The tenets of terror
A special report on the ideology of jihad and the rise of Islamic militancy.
Hailing from the pancake-flat terrain of Punjab in east Pakistan, Hasan Ali dreams of a Muslim Utopia.
The Islamic law student would like to create - through a holy war, if necessary - an Islamic state that spans the globe. All nations would be under the control of sharia (Islamic law), with the locus of authority in Saudi Arabia, "the center of Islam." And for the first act, he looks to Osama bin Laden, "our hero No. 1, our religious leader, our model, our general."
Hiding somewhere in the mountains of Afghanistan, the gray-bearded Ayman al-Zawahiri shares the same vision, and has been working side by side with Hasan's "hero No.1" for more than a decade. Mr. Zawahiri's life tracks the evolution of modern Islamic militancy - from his arrest at age 15 as a member of Egypt's Muslim Brotherhood to his place today as the guiding intellect of Mr. bin Laden's Al Qaeda network.
Zam Amputan traveled across four time zones from the Philippines to attend a madrassah in Peshawar, Pakistan. He returned home, burning for a jihad. But now he has turned his back on Islamic militancy.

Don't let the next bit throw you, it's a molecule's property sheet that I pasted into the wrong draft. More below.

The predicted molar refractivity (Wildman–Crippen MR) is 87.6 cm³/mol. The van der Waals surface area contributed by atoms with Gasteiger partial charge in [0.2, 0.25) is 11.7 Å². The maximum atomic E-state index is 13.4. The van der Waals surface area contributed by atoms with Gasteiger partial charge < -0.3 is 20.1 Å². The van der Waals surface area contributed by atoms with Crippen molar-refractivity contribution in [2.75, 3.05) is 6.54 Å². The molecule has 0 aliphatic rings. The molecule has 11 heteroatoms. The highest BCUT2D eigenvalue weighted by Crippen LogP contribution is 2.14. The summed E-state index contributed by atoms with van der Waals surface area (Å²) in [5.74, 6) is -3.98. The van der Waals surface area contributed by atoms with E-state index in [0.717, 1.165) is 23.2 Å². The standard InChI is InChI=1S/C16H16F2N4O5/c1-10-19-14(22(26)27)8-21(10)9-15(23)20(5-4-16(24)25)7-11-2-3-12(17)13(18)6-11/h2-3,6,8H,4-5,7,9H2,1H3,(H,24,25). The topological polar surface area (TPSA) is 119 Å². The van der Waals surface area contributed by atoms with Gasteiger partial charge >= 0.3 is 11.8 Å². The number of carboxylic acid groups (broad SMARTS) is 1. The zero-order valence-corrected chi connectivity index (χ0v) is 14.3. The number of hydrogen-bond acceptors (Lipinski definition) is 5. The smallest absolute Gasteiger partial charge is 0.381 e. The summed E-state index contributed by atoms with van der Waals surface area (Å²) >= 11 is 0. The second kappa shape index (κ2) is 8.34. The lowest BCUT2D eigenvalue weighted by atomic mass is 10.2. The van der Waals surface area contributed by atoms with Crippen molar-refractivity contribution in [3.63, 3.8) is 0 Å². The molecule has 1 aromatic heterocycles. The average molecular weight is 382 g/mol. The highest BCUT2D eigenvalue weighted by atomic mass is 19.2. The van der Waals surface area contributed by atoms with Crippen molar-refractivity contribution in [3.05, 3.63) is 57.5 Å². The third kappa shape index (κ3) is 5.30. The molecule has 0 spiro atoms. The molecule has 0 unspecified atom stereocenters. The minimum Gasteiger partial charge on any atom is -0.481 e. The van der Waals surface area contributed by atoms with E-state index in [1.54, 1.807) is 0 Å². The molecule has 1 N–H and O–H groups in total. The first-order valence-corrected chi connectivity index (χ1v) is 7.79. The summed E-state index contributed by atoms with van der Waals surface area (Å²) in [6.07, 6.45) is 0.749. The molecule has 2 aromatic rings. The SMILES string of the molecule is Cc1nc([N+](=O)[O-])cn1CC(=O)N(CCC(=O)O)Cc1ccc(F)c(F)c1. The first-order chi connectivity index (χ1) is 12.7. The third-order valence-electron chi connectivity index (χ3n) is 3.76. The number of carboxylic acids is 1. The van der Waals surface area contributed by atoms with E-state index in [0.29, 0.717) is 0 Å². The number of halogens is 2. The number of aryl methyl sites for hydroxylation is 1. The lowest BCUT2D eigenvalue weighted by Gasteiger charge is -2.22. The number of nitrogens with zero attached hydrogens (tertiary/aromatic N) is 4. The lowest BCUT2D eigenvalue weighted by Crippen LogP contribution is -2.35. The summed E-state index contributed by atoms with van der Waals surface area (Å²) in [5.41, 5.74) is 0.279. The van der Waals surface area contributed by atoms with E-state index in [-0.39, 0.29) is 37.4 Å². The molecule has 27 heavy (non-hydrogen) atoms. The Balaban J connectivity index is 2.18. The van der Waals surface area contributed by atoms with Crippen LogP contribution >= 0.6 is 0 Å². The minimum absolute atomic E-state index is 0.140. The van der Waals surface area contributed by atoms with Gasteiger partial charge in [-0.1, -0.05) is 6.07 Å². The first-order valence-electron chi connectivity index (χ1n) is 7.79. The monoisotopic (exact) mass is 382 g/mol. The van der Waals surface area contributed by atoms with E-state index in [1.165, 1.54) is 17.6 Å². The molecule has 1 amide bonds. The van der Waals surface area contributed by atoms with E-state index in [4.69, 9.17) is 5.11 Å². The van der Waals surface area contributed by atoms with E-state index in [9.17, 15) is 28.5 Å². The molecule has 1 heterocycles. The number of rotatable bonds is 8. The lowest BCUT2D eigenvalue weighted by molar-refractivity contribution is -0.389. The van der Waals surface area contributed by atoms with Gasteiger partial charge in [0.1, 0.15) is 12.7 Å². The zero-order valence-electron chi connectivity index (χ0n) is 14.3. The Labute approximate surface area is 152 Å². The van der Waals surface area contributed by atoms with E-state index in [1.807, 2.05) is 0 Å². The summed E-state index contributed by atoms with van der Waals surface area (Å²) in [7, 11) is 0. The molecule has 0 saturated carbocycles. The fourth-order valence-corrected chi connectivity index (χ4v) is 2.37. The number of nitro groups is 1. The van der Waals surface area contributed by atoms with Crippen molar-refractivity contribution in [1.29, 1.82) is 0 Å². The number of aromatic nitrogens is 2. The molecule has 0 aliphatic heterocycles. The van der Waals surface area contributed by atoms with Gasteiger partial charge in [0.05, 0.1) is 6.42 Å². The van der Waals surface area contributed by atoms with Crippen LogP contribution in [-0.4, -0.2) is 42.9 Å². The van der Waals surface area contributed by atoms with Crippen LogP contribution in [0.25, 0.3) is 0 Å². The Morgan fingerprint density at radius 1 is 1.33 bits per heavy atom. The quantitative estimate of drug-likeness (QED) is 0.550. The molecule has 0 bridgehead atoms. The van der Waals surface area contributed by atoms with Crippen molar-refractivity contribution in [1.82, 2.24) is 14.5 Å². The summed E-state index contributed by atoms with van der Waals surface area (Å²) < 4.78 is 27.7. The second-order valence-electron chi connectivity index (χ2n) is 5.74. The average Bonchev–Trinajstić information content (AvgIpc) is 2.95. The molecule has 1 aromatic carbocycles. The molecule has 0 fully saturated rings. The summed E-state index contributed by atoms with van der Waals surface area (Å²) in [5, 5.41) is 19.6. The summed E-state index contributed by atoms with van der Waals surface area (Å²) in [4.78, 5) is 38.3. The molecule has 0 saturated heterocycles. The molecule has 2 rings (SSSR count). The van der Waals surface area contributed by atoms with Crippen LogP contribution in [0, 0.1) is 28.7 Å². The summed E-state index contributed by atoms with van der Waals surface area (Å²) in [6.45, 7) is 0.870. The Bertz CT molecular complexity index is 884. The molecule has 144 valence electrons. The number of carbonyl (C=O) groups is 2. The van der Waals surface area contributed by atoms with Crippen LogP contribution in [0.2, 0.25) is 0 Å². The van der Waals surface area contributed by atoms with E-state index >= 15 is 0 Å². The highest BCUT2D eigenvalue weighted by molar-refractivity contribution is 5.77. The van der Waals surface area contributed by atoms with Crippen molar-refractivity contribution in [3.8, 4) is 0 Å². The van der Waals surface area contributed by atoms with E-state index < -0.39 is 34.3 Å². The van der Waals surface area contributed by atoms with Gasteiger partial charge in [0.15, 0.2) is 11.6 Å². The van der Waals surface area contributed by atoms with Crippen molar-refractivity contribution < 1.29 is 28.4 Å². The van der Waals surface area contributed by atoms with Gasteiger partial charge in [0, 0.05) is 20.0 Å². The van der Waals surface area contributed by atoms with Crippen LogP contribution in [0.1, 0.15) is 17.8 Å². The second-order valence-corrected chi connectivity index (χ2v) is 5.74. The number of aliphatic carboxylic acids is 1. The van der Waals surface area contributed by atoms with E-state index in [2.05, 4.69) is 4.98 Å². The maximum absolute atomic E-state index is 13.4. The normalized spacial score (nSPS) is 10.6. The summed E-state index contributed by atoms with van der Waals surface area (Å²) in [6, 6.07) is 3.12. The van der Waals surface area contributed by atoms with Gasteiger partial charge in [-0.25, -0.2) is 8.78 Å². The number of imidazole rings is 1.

These future, present, and lapsed holy warriors have one thing in common: All are deeply etched by a steel-tipped Islamic fundamentalism that's now shaping international events - from the US-cratered roads of Kabul to clashes in Algeria's countryside to the carnage of Sept. 11 in New York.
President George Bush and British Prime Minister Tony Blair stress that the "war on terrorism" is not a battle between the West and Islam. But surely they mean mainstream Islam. If one listens to students, like Hasan, in Pakistan, or Osama bin Laden's latest video footage, one hears the language of a holy war, and the dark strains of a theology that is gaining popular acceptance. Some dub it Wahhabism. Others call it primitive Islam or Salafiyya.